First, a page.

No, because they asked me is finished, so you cannot have been saying it years ago.

  • They asked me about something I was saying years ago. OR
  • They asked me about something I had said OR had been saying years before.
  1. and 8) are correct because asked me is "preceded by" an action in the past perfect.

Basic rule: The present perfect and present prefect continuous are used in relation to the present time of speaking and are preceded by another action in the simple past.

Basic rule: The past perfect and past perfect continuous are used in relation to the simple past tense or imperfect past tense.

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  • "They asked me" is not relevant to the choice of tense. It could be "they will ask me" or "they are asking me" or "they had asked me" or "they have asked me". What governs the choice of tense is the time-phrase, "years ago" and "when ... studied". Dec 11, 2023 at 23:32
  • @TimRonsomedevice Basic rule 1 (see my answer): I've been teaching English or have taught English [for] a long time. [said now, in the present] versus Basic rule 2 (see my answer) They asked me or were asking me if I had taught or had been teaching for a long time. Obviously, I cannot give every possible combination of tenses. I have given the ones relevant to the question. simple past=goes with ago. I left five minutes ago.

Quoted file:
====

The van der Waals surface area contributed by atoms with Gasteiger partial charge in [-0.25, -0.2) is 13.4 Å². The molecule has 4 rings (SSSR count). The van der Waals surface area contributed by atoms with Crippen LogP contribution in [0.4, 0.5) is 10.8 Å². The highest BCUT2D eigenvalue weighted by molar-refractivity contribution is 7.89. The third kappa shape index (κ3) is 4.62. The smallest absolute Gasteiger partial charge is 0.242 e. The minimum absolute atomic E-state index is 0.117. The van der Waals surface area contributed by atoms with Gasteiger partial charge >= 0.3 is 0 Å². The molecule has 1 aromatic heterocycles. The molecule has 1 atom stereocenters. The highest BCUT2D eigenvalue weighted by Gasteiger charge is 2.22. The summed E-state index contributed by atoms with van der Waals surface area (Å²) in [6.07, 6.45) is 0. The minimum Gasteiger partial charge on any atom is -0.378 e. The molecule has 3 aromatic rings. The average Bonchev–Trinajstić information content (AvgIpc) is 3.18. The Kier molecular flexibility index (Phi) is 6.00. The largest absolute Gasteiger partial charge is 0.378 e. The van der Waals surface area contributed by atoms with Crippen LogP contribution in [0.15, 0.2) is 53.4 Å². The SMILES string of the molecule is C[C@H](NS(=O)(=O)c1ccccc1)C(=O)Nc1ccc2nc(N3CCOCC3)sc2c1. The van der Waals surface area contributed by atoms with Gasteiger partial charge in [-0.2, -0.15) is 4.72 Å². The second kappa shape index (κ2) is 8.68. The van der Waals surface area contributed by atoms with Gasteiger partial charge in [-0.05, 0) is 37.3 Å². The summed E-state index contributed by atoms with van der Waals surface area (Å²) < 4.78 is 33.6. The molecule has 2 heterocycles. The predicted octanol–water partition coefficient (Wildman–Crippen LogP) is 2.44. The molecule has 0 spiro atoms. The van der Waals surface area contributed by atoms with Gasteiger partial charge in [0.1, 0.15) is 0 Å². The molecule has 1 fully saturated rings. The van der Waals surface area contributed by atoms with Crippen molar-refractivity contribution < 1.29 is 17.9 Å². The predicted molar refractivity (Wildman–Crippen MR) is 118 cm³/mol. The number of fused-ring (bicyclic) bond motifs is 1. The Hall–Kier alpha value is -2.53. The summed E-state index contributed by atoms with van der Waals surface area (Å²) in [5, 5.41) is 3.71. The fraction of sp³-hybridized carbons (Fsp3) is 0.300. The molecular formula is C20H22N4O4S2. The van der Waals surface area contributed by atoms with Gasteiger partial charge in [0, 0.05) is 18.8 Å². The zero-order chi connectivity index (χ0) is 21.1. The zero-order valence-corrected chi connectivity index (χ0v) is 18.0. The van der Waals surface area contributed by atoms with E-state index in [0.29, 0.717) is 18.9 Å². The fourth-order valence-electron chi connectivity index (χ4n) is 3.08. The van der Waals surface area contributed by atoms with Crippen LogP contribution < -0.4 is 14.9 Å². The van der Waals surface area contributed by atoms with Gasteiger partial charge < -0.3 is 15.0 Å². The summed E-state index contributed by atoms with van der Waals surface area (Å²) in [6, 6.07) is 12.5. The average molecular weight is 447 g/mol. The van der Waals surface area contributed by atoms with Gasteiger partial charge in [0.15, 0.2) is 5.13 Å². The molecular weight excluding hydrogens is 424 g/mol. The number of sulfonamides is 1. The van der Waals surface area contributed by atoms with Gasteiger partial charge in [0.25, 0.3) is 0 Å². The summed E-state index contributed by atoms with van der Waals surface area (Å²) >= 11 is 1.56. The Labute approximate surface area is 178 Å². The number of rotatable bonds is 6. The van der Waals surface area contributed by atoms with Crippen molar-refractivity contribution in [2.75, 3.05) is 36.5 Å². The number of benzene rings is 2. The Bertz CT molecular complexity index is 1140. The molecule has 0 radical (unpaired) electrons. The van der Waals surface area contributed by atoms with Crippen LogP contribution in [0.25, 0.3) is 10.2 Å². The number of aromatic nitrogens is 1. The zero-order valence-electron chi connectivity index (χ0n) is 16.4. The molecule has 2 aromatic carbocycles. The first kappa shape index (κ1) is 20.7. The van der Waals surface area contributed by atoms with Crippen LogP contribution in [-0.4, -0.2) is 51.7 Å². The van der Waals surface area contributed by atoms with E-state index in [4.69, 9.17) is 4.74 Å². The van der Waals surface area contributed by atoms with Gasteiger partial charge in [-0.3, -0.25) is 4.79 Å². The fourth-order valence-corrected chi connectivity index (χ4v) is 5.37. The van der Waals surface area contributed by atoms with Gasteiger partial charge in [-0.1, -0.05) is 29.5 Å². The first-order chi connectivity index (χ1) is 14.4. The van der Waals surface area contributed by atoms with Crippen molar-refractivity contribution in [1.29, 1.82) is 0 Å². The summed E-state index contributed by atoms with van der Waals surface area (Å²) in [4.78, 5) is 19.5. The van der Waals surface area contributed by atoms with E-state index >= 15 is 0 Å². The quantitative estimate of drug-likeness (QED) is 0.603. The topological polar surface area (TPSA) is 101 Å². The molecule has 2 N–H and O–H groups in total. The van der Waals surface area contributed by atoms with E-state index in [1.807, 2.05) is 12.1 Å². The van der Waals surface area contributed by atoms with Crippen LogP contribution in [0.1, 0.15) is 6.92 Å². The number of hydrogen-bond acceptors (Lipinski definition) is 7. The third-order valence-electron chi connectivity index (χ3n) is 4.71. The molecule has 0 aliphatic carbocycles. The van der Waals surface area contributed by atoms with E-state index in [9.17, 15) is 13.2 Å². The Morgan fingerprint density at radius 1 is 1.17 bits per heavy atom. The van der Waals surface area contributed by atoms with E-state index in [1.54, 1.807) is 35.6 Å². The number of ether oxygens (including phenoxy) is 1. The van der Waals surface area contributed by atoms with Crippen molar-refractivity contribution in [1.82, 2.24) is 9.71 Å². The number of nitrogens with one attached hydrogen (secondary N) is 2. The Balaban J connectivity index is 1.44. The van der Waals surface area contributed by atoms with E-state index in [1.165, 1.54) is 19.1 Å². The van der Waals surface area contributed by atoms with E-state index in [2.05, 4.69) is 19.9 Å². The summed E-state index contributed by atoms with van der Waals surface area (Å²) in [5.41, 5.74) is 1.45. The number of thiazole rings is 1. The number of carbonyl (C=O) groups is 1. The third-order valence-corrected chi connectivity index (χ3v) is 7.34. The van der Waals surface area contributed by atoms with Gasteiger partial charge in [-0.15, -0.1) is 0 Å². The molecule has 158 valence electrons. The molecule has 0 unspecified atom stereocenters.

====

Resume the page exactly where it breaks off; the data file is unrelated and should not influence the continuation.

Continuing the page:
– Lambie
    Dec 12, 2023 at 15:51
  • "They asked me" etc. is relevant to the question: They asked me about something I have said years ago. They asked me about something I have been saying years ago. [buzzer on those two] They asked me about something I had said years ago. [before] They asked me about something I had been saying years ago. Those two are fine. They will ask me is not part of the question.
    – Lambie
    Dec 12, 2023 at 16:09
  • The tense of the main clause ("they asked me", "they will ask me", "they had asked me", "they have asked me") has no bearing upon the choice of tense in the clause headed by "what". That choice in the examples sentence is driven by the time-phrase ("when you studied" and "years ago"). Dec 12, 2023 at 16:21
  • @TimRonsomedevice Again, the OP did not ask about: they will ask me or they had asked me. The OP asked about "They asked me" at the beginning of a sentence! And I have corrected his sentences.
    – Lambie
    Dec 12, 2023 at 16:23